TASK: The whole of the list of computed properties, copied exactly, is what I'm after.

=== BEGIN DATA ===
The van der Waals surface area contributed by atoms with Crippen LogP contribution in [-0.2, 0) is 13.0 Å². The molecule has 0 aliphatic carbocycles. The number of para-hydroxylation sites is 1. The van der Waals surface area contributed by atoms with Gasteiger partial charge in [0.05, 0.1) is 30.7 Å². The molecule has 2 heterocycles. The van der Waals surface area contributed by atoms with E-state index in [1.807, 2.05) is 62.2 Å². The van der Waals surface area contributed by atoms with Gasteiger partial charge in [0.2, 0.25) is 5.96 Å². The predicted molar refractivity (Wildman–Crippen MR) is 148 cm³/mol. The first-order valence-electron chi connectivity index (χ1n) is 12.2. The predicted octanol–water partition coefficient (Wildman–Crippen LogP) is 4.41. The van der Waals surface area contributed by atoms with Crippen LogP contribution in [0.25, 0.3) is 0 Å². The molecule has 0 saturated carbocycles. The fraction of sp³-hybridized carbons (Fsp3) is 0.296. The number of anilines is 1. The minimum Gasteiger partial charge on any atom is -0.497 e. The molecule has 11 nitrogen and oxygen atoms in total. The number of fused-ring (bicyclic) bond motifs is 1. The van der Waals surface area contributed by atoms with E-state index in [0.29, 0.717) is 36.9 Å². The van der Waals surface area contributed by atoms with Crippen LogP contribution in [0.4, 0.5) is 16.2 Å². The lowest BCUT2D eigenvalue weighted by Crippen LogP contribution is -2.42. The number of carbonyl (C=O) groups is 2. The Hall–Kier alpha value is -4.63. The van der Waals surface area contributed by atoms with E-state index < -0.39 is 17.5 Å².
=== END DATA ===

The van der Waals surface area contributed by atoms with Crippen LogP contribution in [-0.2, 0) is 13.0 Å². The molecule has 0 aliphatic carbocycles. The number of para-hydroxylation sites is 1. The van der Waals surface area contributed by atoms with Gasteiger partial charge in [0.05, 0.1) is 30.7 Å². The molecule has 2 heterocycles. The van der Waals surface area contributed by atoms with E-state index in [1.807, 2.05) is 62.2 Å². The van der Waals surface area contributed by atoms with Gasteiger partial charge in [0.2, 0.25) is 5.96 Å². The predicted molar refractivity (Wildman–Crippen MR) is 148 cm³/mol. The first-order valence-electron chi connectivity index (χ1n) is 12.2. The predicted octanol–water partition coefficient (Wildman–Crippen LogP) is 4.41. The van der Waals surface area contributed by atoms with Crippen LogP contribution in [0.25, 0.3) is 0 Å². The molecule has 0 saturated carbocycles. The fraction of sp³-hybridized carbons (Fsp3) is 0.296. The number of anilines is 1. The minimum Gasteiger partial charge on any atom is -0.497 e. The molecule has 11 nitrogen and oxygen atoms in total. The number of fused-ring (bicyclic) bond motifs is 1. The van der Waals surface area contributed by atoms with E-state index in [0.29, 0.717) is 36.9 Å². The van der Waals surface area contributed by atoms with Crippen LogP contribution in [0.4, 0.5) is 16.2 Å². The lowest BCUT2D eigenvalue weighted by Crippen LogP contribution is -2.42. The number of carbonyl (C=O) groups is 2. The Hall–Kier alpha value is -4.63. The van der Waals surface area contributed by atoms with E-state index < -0.39 is 17.5 Å².